In this paper, current collapse is characterized in AlGaN/ GaN HEMT by means of pulsed measurements based on gate-lag and drain-lag turn-on techniques. Our measurements suggest that the dispersion effects are characterized by fast time constants—due to surface states—and also, very fast time constants are identified. Two-dimensional numerical device simulations are performed to analyze the influence of surface states on the pulsed characteristics of an AlGaN/GaN HEMT device.

It is demonstrated that the current collapse effect originated from temporary variations in the concentration of donor traps ionized in both regions next to the gate contact (i.e., S–G and also D–G) due to the existence of density of traps lower than the polarization charge and higher depending on the test conditions, mainly when the gate-lag technique is employed.

The activation energy of traps (0.25 eV) is deduced consistently from two experimental techniques by following a fitting procedure through semilogarithmic curves between experimental and theoretical results, obtained from our 2-D physical model.

This paper shows the transient evolution of donor traps ionized and holes at the surface after the transient step voltage is applied, employing the two discussed techniques. It is suggested that the additional fast time constants observed in our results would be related with other mechanisms other than surface states due to the clear transient response obtained also in this case from our theoretical 2-D model in comparison with experimental results.

Section II is devoted to the analyzed structure and the method of analysis. Section III includes the physical model, the surface state model, and the basic equations employed for the analysis. The theoretical charge model and the nature, density, and energy level of traps are also considered there. In Section IV, a comparison between experimental results and theoretical data obtained by simulation is made. In Section V, the results are discussed and explained in detail with the time evolution and distribution of charges at surface (i.e., ionized traps and holes) when both techniques (i.e., gate lag and drain lag) are employed. Finally, conclusions are included in Section VI.

 

II. DEVICES AND EXPERIMENTAL SETUP

The Al0.36Ga0.64/GaN heterostructure analyzed in this paper is presented in Fig. 1. It was passivated with a 70-nm-thick SiN layer and deposited at 350 oC. It was grown by low-pressure metal–organic vapor phase epitaxy on a c-plane sapphire substrate starting with an undoped 1.9- and 0.2-µm-thick high-resistivity GaN multilayer buffer template, a 0.9-µm-thick GaN top layer, and a 200-Å AlGaN barrier with a composition of 36% in aluminum. In the interlayered buffer heterojunctions, two 20-nm-thick low-temperature AlN layers separated by a 0.5-µm GaN layer were first deposited [19] prior to the growth of the 0.9-µm-thick top buffer and the AlGaN barrier. The gate length is LG = 5 µm, the gate width is LW = 75 µm, and the separation between contacts were LGS = 1.5 µm and LGD = 2 µm.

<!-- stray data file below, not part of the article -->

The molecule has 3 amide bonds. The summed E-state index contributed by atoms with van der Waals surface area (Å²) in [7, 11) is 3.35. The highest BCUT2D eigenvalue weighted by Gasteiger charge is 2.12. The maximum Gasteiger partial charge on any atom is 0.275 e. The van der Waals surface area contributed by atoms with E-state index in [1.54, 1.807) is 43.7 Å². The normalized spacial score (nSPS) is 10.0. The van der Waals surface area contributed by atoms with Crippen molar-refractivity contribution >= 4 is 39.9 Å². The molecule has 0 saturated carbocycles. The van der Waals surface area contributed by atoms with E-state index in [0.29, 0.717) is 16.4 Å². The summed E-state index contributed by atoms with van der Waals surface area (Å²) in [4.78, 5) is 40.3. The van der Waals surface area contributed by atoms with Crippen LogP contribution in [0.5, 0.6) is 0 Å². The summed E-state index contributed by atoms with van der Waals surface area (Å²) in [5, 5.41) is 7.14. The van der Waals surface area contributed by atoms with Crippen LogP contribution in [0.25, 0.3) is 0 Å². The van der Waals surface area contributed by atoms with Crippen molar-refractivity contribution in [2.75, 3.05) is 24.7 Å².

Fig . 1 Schematic cross section of the studied AlGaN-GaN HEMT.
Figure not to scale.

 

In Fig. 2, the widely used gate-lag and drain-lag measurement techniques [2], [3], [7], [16], [20] employed in this paper are presented. In our computational 2-D model, the current sensing resistance used in the measurement circuit is taken into account as part of the source contact resistance.

 

Fig. 2. Experimental set up for the different turn-on pulsed methods. (a) Gate-lag turn-on measurement technique: fixed voltage applied to the drain terminal (10 V), and the gate pulsed from pinchoff to open channel condition (from –8 to 0 V, respectively). (b) Drain-lag turn-on measurement technique: fixed voltage applied to the gate (0, V) and the drain pulsed from OFF-state to open channel condition (from 0 to ~ +10 V, respectively).

 

 

A. Gate-Lag Turn-On Measurement Technique